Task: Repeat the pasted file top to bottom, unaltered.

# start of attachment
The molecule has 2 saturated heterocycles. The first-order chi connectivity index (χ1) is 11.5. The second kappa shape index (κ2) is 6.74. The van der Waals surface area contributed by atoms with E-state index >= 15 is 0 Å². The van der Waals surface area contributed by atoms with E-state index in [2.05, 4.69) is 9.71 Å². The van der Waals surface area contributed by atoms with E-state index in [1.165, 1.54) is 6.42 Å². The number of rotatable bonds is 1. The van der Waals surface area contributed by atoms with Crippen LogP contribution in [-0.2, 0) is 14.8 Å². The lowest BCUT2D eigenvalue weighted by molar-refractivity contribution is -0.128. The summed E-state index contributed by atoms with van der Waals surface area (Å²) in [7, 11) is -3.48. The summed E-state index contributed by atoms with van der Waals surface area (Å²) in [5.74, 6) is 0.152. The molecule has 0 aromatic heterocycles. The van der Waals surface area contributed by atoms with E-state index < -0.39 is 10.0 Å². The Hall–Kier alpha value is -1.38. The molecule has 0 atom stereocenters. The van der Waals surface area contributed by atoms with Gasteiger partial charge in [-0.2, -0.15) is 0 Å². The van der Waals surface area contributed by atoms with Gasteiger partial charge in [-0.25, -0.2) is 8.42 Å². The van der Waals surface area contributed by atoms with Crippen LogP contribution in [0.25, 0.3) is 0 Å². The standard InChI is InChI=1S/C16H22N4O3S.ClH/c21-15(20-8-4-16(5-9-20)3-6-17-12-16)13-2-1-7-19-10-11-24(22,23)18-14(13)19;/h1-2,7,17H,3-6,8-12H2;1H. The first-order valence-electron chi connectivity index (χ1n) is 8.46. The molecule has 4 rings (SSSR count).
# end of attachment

The molecule has 2 saturated heterocycles. The first-order chi connectivity index (χ1) is 11.5. The second kappa shape index (κ2) is 6.74. The van der Waals surface area contributed by atoms with E-state index >= 15 is 0 Å². The van der Waals surface area contributed by atoms with E-state index in [2.05, 4.69) is 9.71 Å². The van der Waals surface area contributed by atoms with E-state index in [1.165, 1.54) is 6.42 Å². The number of rotatable bonds is 1. The van der Waals surface area contributed by atoms with Crippen LogP contribution in [-0.2, 0) is 14.8 Å². The lowest BCUT2D eigenvalue weighted by molar-refractivity contribution is -0.128. The summed E-state index contributed by atoms with van der Waals surface area (Å²) in [7, 11) is -3.48. The summed E-state index contributed by atoms with van der Waals surface area (Å²) in [5.74, 6) is 0.152. The molecule has 0 aromatic heterocycles. The van der Waals surface area contributed by atoms with E-state index < -0.39 is 10.0 Å². The Hall–Kier alpha value is -1.38. The molecule has 0 atom stereocenters. The van der Waals surface area contributed by atoms with Gasteiger partial charge in [-0.2, -0.15) is 0 Å². The van der Waals surface area contributed by atoms with Gasteiger partial charge in [-0.25, -0.2) is 8.42 Å². The van der Waals surface area contributed by atoms with Crippen LogP contribution in [0.25, 0.3) is 0 Å². The standard InChI is InChI=1S/C16H22N4O3S.ClH/c21-15(20-8-4-16(5-9-20)3-6-17-12-16)13-2-1-7-19-10-11-24(22,23)18-14(13)19;/h1-2,7,17H,3-6,8-12H2;1H. The first-order valence-electron chi connectivity index (χ1n) is 8.46. The molecule has 4 rings (SSSR count).